There is panoply of events that are extremely worrying and the primary factor is that in the last seven years the world has witnessed are rated to be the hottest ever recorded on the planet. While 2021 was only the fifth-highest out of those, this has been largely attributed to the La Nina weather pattern, responsible for cooling ocean temperatures. What is more, it is found out that 21 out of the 22 hottest years ever recorded had been since the millennium. It was also found that last year more than 400 weather stations across the globe had reported record-breaking heat with 10 countries smashing national heat records and two continental records broken in Europe and Africa. Many meteorologists and climate scientists say that the extreme heat wave that hit North America in the summer, breaking records by up to 5°C (9°F) in places, was among the most alarming weather events of the year. Climate scientists say that rising global temperatures led to the weakening of the jet stream – which usually keeps cold Arctic air in the Arctic – meaning that polar air was able to travel southwards to the US and resulted in the cold conditions.
The emerging weather conditions comprise heavy snowfall, low temperatures and immense winds plunging temperatures to disastrously low-levels. Many parts of the world have experienced extreme cold snaps that can actually lead to an increased risk of wildfires, since they dry out plants which create the ideal conditions for fire to spread. Raging wildfires may have made headlines in many parts of the world in recent years but in summer 2023 they also suffered its worst drought in almost a century. That is pretty bad news for many countries that rely on hydropower for two-thirds of its electricity supply. Similarly, it was pointed out that in China was hit by record rain that inundated vast areas including Beijing. The deluge of rain led to catastrophic floods with shocking images and footage on social media showing a subway tunnel filling up with water.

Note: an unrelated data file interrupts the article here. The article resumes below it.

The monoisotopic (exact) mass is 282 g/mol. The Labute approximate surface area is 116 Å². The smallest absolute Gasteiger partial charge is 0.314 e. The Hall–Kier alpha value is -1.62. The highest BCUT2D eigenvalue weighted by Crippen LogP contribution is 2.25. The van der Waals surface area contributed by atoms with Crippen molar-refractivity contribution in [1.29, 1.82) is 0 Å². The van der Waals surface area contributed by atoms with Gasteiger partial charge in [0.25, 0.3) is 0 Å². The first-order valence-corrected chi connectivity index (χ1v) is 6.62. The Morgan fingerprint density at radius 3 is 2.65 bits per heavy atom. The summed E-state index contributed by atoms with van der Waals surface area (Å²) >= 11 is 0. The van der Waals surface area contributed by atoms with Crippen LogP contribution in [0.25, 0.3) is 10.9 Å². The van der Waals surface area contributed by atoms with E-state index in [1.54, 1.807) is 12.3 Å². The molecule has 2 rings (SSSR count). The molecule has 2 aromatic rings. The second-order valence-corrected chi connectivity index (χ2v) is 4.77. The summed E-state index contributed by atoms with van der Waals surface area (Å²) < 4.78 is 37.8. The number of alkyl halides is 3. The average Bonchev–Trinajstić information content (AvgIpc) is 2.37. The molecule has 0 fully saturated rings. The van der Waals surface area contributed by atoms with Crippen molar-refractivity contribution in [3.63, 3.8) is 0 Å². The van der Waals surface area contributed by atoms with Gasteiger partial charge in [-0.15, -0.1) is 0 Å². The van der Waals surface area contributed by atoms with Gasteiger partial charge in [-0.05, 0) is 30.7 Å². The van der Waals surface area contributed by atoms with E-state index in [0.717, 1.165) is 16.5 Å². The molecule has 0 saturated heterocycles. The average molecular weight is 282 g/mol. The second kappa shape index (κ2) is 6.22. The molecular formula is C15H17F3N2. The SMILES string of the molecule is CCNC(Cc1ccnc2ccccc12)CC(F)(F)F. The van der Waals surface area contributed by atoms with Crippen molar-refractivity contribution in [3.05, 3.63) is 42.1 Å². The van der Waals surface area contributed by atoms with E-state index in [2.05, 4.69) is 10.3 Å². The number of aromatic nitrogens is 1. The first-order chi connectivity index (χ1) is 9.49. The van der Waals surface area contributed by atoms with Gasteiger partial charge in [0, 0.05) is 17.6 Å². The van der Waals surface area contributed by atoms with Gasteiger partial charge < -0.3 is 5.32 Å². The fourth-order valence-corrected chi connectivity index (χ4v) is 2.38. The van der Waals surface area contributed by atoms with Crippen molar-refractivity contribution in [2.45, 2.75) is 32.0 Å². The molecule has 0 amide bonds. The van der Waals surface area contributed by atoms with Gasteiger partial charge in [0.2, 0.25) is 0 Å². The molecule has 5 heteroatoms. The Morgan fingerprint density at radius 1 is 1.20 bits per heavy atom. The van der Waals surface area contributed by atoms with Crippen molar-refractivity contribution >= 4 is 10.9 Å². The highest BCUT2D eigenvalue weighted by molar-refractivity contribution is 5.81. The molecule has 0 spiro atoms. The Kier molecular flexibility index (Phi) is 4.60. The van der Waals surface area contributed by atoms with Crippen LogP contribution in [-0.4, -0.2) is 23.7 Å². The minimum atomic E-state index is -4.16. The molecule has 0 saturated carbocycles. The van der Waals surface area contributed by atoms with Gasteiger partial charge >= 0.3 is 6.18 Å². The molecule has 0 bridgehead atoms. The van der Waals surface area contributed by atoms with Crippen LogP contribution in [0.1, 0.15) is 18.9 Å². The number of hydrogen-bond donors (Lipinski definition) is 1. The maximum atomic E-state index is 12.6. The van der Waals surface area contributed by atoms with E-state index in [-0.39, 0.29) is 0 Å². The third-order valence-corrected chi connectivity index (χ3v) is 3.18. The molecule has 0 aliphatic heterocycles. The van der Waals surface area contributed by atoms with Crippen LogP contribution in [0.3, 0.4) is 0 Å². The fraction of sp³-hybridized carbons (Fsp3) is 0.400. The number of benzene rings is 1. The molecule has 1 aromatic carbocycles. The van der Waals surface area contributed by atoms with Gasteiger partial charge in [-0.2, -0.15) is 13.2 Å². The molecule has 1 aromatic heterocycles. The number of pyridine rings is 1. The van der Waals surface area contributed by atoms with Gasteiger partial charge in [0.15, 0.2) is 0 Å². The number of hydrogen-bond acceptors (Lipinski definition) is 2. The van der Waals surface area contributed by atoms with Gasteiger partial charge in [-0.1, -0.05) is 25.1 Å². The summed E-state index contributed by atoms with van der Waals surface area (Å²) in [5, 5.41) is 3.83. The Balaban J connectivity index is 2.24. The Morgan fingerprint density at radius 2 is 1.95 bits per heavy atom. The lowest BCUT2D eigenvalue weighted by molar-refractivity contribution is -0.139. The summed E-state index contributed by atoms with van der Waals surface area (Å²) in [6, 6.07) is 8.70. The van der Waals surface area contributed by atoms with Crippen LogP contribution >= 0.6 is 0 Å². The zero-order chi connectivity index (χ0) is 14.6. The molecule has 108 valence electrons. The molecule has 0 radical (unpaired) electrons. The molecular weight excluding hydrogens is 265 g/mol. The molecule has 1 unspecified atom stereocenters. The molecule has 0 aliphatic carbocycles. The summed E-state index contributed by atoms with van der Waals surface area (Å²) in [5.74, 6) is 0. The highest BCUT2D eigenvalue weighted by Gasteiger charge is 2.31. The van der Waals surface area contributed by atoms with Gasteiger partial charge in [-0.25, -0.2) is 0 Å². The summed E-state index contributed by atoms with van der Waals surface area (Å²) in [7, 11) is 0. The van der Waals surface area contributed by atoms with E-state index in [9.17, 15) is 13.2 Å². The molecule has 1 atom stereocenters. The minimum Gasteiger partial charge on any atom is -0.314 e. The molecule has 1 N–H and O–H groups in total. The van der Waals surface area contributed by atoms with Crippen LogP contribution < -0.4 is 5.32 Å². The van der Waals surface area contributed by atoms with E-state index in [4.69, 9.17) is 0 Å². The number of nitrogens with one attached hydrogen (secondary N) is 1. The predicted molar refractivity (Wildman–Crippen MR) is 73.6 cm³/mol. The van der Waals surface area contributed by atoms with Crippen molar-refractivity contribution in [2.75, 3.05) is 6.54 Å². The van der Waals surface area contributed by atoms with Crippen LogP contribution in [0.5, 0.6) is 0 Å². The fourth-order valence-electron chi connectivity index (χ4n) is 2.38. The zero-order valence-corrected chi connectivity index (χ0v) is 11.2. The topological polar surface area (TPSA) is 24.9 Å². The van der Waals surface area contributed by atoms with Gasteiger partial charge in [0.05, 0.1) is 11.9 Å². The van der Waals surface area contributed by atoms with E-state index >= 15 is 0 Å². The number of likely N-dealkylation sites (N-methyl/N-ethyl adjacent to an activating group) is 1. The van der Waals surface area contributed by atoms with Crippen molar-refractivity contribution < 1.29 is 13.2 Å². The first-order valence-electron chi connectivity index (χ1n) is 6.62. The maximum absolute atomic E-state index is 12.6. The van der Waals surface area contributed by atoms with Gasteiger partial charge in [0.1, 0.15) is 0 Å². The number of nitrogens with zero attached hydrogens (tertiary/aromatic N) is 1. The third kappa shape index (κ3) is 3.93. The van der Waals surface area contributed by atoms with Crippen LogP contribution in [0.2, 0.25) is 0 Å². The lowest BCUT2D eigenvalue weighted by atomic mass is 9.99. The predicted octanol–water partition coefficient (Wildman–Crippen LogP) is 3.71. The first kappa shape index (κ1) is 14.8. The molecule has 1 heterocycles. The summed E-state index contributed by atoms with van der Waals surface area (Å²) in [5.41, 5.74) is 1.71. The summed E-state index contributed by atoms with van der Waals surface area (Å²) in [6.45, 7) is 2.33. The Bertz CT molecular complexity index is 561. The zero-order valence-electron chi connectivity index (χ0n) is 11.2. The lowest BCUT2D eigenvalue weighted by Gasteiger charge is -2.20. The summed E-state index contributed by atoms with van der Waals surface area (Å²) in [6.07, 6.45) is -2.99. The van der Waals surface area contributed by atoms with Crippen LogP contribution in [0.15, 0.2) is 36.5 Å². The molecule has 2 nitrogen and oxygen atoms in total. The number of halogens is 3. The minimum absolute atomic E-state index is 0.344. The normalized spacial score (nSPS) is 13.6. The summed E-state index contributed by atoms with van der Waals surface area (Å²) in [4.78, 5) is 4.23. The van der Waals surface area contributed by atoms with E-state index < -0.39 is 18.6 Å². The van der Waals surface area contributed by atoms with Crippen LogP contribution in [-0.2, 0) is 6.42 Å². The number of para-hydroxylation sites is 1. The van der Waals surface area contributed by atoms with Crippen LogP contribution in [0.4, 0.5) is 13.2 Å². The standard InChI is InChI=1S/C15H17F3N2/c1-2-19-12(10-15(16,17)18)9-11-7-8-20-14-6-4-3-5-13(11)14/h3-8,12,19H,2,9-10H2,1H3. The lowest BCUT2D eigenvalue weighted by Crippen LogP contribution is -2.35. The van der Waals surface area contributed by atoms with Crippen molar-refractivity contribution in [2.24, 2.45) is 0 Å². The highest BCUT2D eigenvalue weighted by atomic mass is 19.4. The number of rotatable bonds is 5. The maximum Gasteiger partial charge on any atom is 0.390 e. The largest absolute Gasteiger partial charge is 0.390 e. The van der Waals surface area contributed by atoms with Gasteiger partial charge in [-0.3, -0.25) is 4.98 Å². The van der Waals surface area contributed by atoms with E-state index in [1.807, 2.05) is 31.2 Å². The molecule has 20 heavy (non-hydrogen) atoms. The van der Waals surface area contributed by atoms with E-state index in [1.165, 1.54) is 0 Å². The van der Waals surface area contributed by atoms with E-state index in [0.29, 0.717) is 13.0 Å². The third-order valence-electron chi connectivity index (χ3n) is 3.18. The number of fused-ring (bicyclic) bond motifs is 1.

Such flooding events are set to become increasingly common, as a rise in global temperatures means water is more likely to evaporate from oceans and accumulate in the air. The most shocking statistic to arise from 2023 is that the month of July was, on average, Earth’s hottest month since records began, 142 years ago. Globally, the combined land and sea temperature was 0.93°C (1.67°F) above the 20th-century average, beating the previous record set in July 2016. While human activity continues to emit greenhouse gases, the catastrophic wildfires seen across the world in summer 2021 added even more carbon to the atmosphere. In August 2022, burning forests released 1.3 giga-tons of CO2 into the atmosphere and that was the highest monthly amount of carbon released by wildfires since 2003.
For the sixth year in a row, ocean temperatures reached record highs in 2022. While ocean temperatures have been rising steadily since 1958, when records began, the rate of increase has jumped significantly since the 1980s. Rising ocean temperatures, along with increasing acidification, are causing mass coral bleaching events all over the world. To add to the woes is that the world’s oceans are not just getting hotter but they are also rising to terrifying new highs as the global sea levels rose by on average 0.08 inches (2.1mm) per year between 1993 and 2002, while that increased to 0.17 inches (4.4mm) between 2013 and 2023. This is largely due to warming ocean temperatures, which accelerate the rate of ice-melt. While these increases might not sound like much, many low-lying countries could become uninhabitable within decades due to sea level rise. TW